“There are three things that are never satisfied,
four that never say, ‘Enough!’ …
… the grave…
She left the car, unsure of what to do next. The ground was frozen solid; covered with three feet of snow. Men in black, solemn and respectful, pulled the oak casket from the back of the hearse. Gently, they hoisted it up to their shoulders and made their way to the small building at the edge of the cemetery. She felt as though she needed to do something, say something, as her mother’s body disappeared around the corner. The funeral service was over, carried out in time-honoured fashion. But, unlike the final farewell of a graveside ceremony, there was no instruction manual for this moment as she stood in the snow by the side of the road. The body would remain in the house at the gate until Spring. Then the ground would be soft enough to dig the hole and, without fanfare, lower the casket to its final earthly resting place. To leave her mother here, between first hello and final goodbye, seemed so wrong. Three months earlier, these same men had carried her father to this same cemetery. A life full of family was now empty, frozen; as cold as the wind on that 27th day of December.
… the barren womb …
In this culture, a woman’s reason for being was to provide her husband with healthy sons. But though he might see his children as a sign of wealth, this particular woman saw this first baby-in-the-making as a safety net; her security, preserving for her a long and happy future. But now, as she lay in a state of semiconsciousness on a hospital bed, a sense of dread overwhelmed her. The doctor said that she had two choices: Bleed to death, or allow the staff to perform a hysterectomy. The first was preferable. The second would condemn her to life on the streets, useless to her husband as a producer of sons and to her parents as a marketable commodity. The only thing of value in her world was her womb. To take that was to take everything.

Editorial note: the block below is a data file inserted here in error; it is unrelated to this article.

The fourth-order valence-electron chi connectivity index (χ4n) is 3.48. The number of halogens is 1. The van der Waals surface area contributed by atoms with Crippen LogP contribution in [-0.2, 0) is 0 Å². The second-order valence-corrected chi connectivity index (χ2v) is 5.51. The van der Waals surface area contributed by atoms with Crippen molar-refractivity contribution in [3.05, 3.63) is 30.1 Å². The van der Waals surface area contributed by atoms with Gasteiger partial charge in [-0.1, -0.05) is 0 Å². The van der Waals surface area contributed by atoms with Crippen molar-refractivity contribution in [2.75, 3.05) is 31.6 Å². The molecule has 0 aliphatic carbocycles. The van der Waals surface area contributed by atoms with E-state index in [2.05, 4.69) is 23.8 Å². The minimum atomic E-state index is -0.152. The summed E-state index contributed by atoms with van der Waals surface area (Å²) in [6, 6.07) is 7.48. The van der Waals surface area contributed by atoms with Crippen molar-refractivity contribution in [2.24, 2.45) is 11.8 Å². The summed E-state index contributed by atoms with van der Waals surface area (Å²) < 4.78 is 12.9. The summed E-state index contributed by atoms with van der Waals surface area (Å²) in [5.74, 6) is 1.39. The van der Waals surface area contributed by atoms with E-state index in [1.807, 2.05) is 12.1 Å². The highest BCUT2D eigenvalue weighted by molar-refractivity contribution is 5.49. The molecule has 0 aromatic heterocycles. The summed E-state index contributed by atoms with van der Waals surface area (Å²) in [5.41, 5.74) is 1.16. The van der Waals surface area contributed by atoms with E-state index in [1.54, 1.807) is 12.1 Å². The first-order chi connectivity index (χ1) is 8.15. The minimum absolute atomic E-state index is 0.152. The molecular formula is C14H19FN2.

… land, which is never satisfied with water …
A few foolhardy shrubs and more stubborn cacti tenaciously clung to life on the cracked, dry surface of the desert. The heat bounced from the rock-hard earth sending shimmering waves rolling back up into the air. But there was hope. On the horizon black clouds were gathering, harbingers of good news. Lightning flashed and a distant rumble grew closer. A snake sunning himself on a rock slithered away shivering as the sun disappeared. A drop of water fell, stirring the dust. Then another. Warning shots fired, the heavens opened and the horizon disappeared behind a barrage of water. The fury of the storm passed quickly and the sun soon reappeared. By the time the snake returned to his spot on the rock there was no fear that he would get his feet wet; if he had had any. The pores of the earth had greedily sucked up every molecule of moisture. Like magic, the cracks appeared once more in the desert floor as though nothing had happened.
… and fire …
The bush was tinder-dry, but no one noticed. A dry spring made hunting for gold a simpler task. The Porcupine Camp was a rough-and-tumble place made up of tarpaper shacks, tents and slapped together wooden structures with glorified fronts that belied their real worth. There were no sidewalks. Rain would simply turn the streets into a foot sucking morass. Pavement and stucco were for later, when all the claims had been staked. But as weary miners collapsed, exhausted, onto their blankets a little spark, previously unheeded, ignited the forest. Within hours the blaze was out of control, and within days it had consumed the camp and everything in it. Those who could, escaped by whatever means possible, some even seeking refuge in the lakes and rivers. Temporary took on a new and nasty, reality.
… which never says, “Enough!”*
Sometimes abundance isn’t sufficient. There remain unchangeable elements that can never be satisfied. Their cup is never full; never overflows, at least not in the here and now. But what about in the hereafter? The Apostle John writes: “He will wipe every tear from their eyes. There will be no more death or mourning or crying or pain, for the old order of things has passed away.”* Eternity, thank God, cries “enough”.
*Proverbs 30:15, 16; Revelation 21:4 (NIV)
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